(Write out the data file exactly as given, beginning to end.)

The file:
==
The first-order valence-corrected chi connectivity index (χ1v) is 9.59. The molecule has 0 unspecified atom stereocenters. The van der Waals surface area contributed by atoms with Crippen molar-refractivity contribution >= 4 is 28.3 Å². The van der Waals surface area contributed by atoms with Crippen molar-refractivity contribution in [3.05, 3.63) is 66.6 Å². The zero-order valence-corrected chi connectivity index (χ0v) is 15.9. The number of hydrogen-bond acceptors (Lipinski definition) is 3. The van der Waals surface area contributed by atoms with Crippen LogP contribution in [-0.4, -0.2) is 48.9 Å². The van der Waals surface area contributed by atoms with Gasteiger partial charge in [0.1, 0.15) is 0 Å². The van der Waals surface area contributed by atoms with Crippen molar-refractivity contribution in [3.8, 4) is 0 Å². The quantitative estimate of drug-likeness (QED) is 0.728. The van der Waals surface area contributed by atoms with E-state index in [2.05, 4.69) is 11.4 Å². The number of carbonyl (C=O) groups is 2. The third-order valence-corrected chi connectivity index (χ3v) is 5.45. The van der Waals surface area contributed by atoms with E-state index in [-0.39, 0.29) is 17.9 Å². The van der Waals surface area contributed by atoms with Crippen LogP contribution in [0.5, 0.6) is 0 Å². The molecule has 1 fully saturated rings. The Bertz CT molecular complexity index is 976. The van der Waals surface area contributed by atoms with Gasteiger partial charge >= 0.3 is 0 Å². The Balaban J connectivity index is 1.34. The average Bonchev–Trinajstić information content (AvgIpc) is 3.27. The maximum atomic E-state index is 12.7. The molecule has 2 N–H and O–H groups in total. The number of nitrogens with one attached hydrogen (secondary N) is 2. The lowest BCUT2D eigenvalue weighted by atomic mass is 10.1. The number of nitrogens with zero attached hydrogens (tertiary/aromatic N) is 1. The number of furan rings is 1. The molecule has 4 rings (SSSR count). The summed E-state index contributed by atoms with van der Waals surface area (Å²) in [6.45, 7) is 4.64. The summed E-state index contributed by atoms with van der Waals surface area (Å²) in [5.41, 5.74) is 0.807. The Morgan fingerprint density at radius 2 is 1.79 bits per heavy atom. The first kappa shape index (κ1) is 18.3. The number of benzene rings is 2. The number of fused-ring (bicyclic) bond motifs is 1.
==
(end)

The first-order valence-corrected chi connectivity index (χ1v) is 9.59. The molecule has 0 unspecified atom stereocenters. The van der Waals surface area contributed by atoms with Crippen molar-refractivity contribution >= 4 is 28.3 Å². The van der Waals surface area contributed by atoms with Crippen molar-refractivity contribution in [3.05, 3.63) is 66.6 Å². The zero-order valence-corrected chi connectivity index (χ0v) is 15.9. The number of hydrogen-bond acceptors (Lipinski definition) is 3. The van der Waals surface area contributed by atoms with Crippen LogP contribution in [-0.4, -0.2) is 48.9 Å². The van der Waals surface area contributed by atoms with Gasteiger partial charge in [0.1, 0.15) is 0 Å². The van der Waals surface area contributed by atoms with Crippen molar-refractivity contribution in [3.8, 4) is 0 Å². The quantitative estimate of drug-likeness (QED) is 0.728. The van der Waals surface area contributed by atoms with E-state index in [2.05, 4.69) is 11.4 Å². The number of carbonyl (C=O) groups is 2. The third-order valence-corrected chi connectivity index (χ3v) is 5.45. The van der Waals surface area contributed by atoms with E-state index in [-0.39, 0.29) is 17.9 Å². The van der Waals surface area contributed by atoms with Crippen LogP contribution in [0.5, 0.6) is 0 Å². The molecule has 1 fully saturated rings. The Bertz CT molecular complexity index is 976. The van der Waals surface area contributed by atoms with Gasteiger partial charge >= 0.3 is 0 Å². The Balaban J connectivity index is 1.34. The average Bonchev–Trinajstić information content (AvgIpc) is 3.27. The maximum atomic E-state index is 12.7. The molecule has 2 N–H and O–H groups in total. The number of nitrogens with one attached hydrogen (secondary N) is 2. The lowest BCUT2D eigenvalue weighted by atomic mass is 10.1. The number of nitrogens with zero attached hydrogens (tertiary/aromatic N) is 1. The number of furan rings is 1. The molecule has 4 rings (SSSR count). The summed E-state index contributed by atoms with van der Waals surface area (Å²) in [6.45, 7) is 4.64. The summed E-state index contributed by atoms with van der Waals surface area (Å²) in [5.41, 5.74) is 0.807. The Morgan fingerprint density at radius 2 is 1.79 bits per heavy atom. The first kappa shape index (κ1) is 18.3. The number of benzene rings is 2. The number of fused-ring (bicyclic) bond motifs is 1.